Previously: Le Roi et l'Oiseau
What is it?Based on an autobiographic graphic novel of the same name, Persepolis tells the story of Marjane Satrapi, from Iran to France, via Austria. The film was directed by Satrapi herself and Vincent Paronnaud, and released in 2007.
We follow Marjane Satrapi's life from her early years to the day she arrived in France. The movie is basically the story of Marji and her family, but it is also a political one; it informs us of Iran's troubled times through the seventies and eighties, and it does so in almost a documentary kind of way.
Almost, because the filmmakers didn't forget they were making a movie, and the political side of the story is treated in a very cinematographic fashion - there's even one scene where Iran's History is explained with a puppet show.
The film can be poignant and melancholic at times, but is also incredibly funny when it chooses to be. The dialogue is simple and witty - sometimes outrageous - yet it oddly never feels out of place, even with such an overwhelming backdrop. It helps Persepolis be entertaining.
The black and white look is respectful to the original material, but the way the characters are animated makes it work as a film. The design is certainly more rounded than it is in the graphic novel, and the lines have that certain clarity which I believe makes hand-drawn animation so unique.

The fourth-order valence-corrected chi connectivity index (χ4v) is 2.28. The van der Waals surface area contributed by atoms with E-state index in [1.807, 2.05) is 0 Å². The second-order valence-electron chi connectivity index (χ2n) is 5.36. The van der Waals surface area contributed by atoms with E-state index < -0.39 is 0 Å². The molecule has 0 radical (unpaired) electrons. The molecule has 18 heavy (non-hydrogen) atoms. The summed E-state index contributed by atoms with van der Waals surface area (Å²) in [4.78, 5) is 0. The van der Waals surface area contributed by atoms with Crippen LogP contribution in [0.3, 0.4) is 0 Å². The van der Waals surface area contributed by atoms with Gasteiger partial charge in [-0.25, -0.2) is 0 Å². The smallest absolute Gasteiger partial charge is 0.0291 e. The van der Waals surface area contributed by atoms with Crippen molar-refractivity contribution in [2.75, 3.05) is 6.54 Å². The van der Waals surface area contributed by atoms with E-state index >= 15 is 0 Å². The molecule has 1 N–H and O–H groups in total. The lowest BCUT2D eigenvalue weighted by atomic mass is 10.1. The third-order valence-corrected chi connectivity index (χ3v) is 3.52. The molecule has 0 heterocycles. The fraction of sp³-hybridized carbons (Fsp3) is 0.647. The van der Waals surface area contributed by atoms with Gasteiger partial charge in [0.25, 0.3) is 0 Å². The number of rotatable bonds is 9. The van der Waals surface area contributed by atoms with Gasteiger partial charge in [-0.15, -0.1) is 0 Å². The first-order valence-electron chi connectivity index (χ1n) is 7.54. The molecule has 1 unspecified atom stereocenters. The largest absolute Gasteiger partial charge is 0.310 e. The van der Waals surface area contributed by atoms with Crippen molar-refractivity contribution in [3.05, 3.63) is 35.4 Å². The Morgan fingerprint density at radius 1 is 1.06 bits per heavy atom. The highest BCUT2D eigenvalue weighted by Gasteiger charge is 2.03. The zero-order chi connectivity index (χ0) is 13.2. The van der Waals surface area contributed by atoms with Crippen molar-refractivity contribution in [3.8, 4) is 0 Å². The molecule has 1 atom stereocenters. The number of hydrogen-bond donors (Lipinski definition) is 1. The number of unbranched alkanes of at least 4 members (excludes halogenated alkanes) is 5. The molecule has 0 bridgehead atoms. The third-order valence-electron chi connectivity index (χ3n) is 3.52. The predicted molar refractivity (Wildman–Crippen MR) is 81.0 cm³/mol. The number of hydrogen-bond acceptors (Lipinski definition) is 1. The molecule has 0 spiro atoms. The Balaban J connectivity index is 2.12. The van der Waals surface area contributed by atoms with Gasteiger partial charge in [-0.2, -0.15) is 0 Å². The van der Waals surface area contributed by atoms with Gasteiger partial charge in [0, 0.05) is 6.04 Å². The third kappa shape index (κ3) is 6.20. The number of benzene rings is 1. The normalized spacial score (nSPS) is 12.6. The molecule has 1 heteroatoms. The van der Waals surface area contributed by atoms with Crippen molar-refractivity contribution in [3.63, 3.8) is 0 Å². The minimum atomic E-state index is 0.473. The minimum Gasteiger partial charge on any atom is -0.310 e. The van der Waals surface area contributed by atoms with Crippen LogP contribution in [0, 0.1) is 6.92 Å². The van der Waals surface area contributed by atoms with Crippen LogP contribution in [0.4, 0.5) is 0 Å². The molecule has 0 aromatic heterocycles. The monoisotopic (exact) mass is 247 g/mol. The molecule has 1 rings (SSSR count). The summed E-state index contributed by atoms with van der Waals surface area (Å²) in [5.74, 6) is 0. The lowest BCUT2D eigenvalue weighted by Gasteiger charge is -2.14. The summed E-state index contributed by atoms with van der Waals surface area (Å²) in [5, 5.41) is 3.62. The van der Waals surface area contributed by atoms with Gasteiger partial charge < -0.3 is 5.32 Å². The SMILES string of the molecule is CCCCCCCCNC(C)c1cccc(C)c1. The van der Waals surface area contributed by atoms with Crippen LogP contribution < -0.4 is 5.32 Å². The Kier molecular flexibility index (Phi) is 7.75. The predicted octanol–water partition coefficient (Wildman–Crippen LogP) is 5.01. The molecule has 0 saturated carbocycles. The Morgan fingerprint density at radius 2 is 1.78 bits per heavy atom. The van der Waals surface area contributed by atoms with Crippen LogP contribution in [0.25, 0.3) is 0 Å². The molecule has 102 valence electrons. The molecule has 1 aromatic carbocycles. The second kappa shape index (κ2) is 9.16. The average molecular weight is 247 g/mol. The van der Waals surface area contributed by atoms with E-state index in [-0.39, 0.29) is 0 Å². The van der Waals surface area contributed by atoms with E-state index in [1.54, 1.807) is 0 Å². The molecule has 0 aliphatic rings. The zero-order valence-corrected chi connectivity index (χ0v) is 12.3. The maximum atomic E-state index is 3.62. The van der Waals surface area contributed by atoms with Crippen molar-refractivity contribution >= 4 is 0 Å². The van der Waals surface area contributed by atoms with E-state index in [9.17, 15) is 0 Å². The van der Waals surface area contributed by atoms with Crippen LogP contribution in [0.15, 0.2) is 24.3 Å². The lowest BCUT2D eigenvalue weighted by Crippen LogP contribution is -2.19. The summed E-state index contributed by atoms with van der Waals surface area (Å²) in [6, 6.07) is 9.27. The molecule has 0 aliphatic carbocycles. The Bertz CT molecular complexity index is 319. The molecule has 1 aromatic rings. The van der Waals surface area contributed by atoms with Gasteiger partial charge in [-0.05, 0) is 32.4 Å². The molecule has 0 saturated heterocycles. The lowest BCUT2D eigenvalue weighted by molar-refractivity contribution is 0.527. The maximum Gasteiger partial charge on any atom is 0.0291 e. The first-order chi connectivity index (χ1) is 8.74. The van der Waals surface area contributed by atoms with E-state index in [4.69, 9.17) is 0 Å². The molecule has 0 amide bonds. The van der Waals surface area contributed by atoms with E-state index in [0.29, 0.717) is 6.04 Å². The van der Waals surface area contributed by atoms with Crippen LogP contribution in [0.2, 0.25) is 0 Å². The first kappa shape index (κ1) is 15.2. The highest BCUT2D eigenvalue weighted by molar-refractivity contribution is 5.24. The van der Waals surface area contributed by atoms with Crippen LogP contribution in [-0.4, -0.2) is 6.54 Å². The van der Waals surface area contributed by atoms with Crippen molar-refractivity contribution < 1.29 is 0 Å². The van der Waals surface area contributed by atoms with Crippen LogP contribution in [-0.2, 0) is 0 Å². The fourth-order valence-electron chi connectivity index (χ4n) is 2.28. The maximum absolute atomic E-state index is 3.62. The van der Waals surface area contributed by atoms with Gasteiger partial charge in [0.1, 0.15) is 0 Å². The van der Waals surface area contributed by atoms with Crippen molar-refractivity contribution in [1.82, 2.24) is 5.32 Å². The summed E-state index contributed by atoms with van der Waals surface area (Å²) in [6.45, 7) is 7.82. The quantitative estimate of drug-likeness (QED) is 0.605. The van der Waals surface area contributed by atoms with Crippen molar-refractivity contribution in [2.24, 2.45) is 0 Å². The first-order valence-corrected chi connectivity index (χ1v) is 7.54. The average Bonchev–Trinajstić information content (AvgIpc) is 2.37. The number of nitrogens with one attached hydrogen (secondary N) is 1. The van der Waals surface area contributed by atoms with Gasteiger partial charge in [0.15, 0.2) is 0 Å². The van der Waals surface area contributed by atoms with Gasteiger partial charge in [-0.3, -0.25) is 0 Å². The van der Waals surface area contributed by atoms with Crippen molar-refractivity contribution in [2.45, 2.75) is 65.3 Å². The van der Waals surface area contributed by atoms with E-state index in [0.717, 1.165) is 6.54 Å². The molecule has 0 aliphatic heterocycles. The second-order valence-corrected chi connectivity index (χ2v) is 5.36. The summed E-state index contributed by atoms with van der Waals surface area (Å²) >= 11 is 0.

Persepolis captures the childhood and adolescence of its main character and her family with a lot of modesty, while also being informative about Iran's situation. It's a constant play between humor, message and drama, and while I know a lot of movies that entertain me more than Persepolis, I know few who are as flawless. Marjane Satrapi and Vincent Paronnaud aimed for something very difficult, and it's a success on all fronts.
Next: Ernest & Celestine